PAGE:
Because of this political and religious unrest within English society, many people decided to immigrate to the colonies. Families left for Ireland, North America, and Australia in enormous numbers, traveling at high cost in extremely inhospitable conditions. The New World in particular was a desirable destination, but the long voyage caused many to arrive sick and starving. Those who made it, though, were welcomed by opportunities far greater than they had known at home in England. Many of these families went on to make important contributions to the emerging nations of Canada and the United States. Analysis of immigration records indicates that some of the first North American immigrants bore the name Halsul or a variant listed above: James Halsall landed in Philadelphia, Pennsylvania in 1844.

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Halsul Family Crest Products


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Halsul Family Crest Products




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See Also


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See Also




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Citations


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Citations



  1. ^ Lewis, Samuel, A Topographical Dictionary of England. Institute of Historical Research, 1848, Print.

Other References

  1. Markale, J. Celtic Civilization. London: Gordon & Cremonesi, 1976. Print.
  2. Egle, William Henry. Pennsylvania Genealogies Scotch-Irish and German. Harrisburg: L.S. Hart, 1886. Print.
  3. Williams, Dr Ann. And G.H. Martin, Eds. Domesday Book A Complete Translation. London: Penguin, 1992. Print. (ISBN 0-141-00523-8).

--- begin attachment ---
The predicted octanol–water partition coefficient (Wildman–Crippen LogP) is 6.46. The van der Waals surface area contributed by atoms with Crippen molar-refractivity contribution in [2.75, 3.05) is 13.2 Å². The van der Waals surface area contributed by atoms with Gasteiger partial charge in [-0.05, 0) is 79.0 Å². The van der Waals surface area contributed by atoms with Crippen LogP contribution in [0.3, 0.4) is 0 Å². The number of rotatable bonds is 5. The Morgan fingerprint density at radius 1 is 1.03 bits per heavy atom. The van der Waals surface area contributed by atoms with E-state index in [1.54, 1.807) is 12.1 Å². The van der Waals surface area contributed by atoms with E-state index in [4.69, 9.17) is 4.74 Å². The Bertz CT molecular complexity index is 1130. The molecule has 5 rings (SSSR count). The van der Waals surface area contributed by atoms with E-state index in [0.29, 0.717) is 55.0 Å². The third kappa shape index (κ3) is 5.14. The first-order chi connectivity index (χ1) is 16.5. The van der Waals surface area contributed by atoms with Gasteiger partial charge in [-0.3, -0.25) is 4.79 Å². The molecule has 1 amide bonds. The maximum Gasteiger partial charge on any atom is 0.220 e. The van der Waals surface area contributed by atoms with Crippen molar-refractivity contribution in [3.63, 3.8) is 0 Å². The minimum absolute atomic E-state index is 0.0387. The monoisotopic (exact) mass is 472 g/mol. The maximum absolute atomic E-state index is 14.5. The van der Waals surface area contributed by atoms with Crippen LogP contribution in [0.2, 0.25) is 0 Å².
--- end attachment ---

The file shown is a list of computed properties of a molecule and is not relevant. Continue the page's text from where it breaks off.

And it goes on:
4. Shirley, Evelyn Philip. Noble and Gentle Men of England Or Notes Touching The Arms and Descendants of the Ancient Knightley and Gentle Houses of England Arranged in their Respective Counties 3rd Edition. Westminster: John Bowyer Nichols and Sons, 1866. Print.
  5. Crispin, M. Jackson and Leonce Mary. Falaise Roll Recording Prominent Companions of William Duke of Normandy at the Conquest of England. Baltimore: Genealogical Publishing. Print.
  6. Filby, P. William and Mary K Meyer. Passenger and Immigration Lists Index in Four Volumes. Detroit: Gale Research, 1985. Print. (ISBN 0-8103-1795-8).
  7. Weis, Frederick Lewis, Walter Lee Sheppard and David Faris. Ancestral Roots of Sixty Colonists Who Came to New England Between 1623 and 1650 7th Edition. Baltimore: Genealogical Publishing, 1992. Print. (ISBN 0806313676).
  8. Bardsley, C.W. A Dictionary of English and Welsh Surnames: With Special American Instances. Wiltshire: Heraldry Today, 1901. Print. (ISBN 0-900455-44-6).
  9. Williams, Dr Ann. And G.H. Martin . Domesday Book A Complete Translation. London: Penguin, 1992. Print. (ISBN 0-141-00523-8).
  10. Hinde, Thomas Ed. The Domesday Book England's Heritage Then and Now. Surrey: Colour Library Books, 1995. Print. (ISBN 1-85833-440-3).
  11. ...

The Halsul Family Crest was acquired from the Houseofnames.com archives. The Halsul Family Crest was drawn according to heraldic standards based on published blazons. We generally include the oldest published family crest once associated with each surname.

This page was last modified on 17 March 2016 at 11:42.